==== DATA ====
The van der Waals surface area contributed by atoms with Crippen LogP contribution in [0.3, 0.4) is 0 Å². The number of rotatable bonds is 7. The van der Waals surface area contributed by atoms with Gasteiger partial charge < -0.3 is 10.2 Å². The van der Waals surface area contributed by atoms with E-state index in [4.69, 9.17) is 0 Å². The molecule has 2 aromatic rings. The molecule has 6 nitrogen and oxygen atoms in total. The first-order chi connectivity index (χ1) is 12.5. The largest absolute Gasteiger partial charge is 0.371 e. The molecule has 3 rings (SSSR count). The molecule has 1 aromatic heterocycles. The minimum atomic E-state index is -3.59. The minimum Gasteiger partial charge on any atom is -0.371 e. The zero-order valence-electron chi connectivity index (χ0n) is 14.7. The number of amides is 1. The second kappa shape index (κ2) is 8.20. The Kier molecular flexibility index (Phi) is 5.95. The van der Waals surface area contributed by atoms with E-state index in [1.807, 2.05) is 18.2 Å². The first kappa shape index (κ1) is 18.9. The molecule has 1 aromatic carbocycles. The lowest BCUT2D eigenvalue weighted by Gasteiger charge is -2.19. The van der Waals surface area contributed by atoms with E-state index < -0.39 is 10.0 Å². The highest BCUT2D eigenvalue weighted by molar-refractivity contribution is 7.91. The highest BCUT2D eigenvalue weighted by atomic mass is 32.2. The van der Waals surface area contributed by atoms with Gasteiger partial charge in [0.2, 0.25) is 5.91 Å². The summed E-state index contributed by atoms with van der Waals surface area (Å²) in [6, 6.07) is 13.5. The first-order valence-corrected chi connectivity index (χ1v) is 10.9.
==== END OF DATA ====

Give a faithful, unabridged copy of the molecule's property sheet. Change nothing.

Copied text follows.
The van der Waals surface area contributed by atoms with Crippen LogP contribution in [0.3, 0.4) is 0 Å². The number of rotatable bonds is 7. The van der Waals surface area contributed by atoms with Gasteiger partial charge < -0.3 is 10.2 Å². The van der Waals surface area contributed by atoms with E-state index in [4.69, 9.17) is 0 Å². The molecule has 2 aromatic rings. The molecule has 6 nitrogen and oxygen atoms in total. The first-order chi connectivity index (χ1) is 12.5. The largest absolute Gasteiger partial charge is 0.371 e. The molecule has 3 rings (SSSR count). The molecule has 1 aromatic heterocycles. The minimum atomic E-state index is -3.59. The minimum Gasteiger partial charge on any atom is -0.371 e. The zero-order valence-electron chi connectivity index (χ0n) is 14.7. The number of amides is 1. The second kappa shape index (κ2) is 8.20. The Kier molecular flexibility index (Phi) is 5.95. The van der Waals surface area contributed by atoms with E-state index in [1.807, 2.05) is 18.2 Å². The first kappa shape index (κ1) is 18.9. The molecule has 1 aromatic carbocycles. The lowest BCUT2D eigenvalue weighted by Gasteiger charge is -2.19. The van der Waals surface area contributed by atoms with E-state index < -0.39 is 10.0 Å². The highest BCUT2D eigenvalue weighted by molar-refractivity contribution is 7.91. The highest BCUT2D eigenvalue weighted by atomic mass is 32.2. The van der Waals surface area contributed by atoms with Gasteiger partial charge in [0.2, 0.25) is 5.91 Å². The summed E-state index contributed by atoms with van der Waals surface area (Å²) in [6, 6.07) is 13.5. The first-order valence-corrected chi connectivity index (χ1v) is 10.9.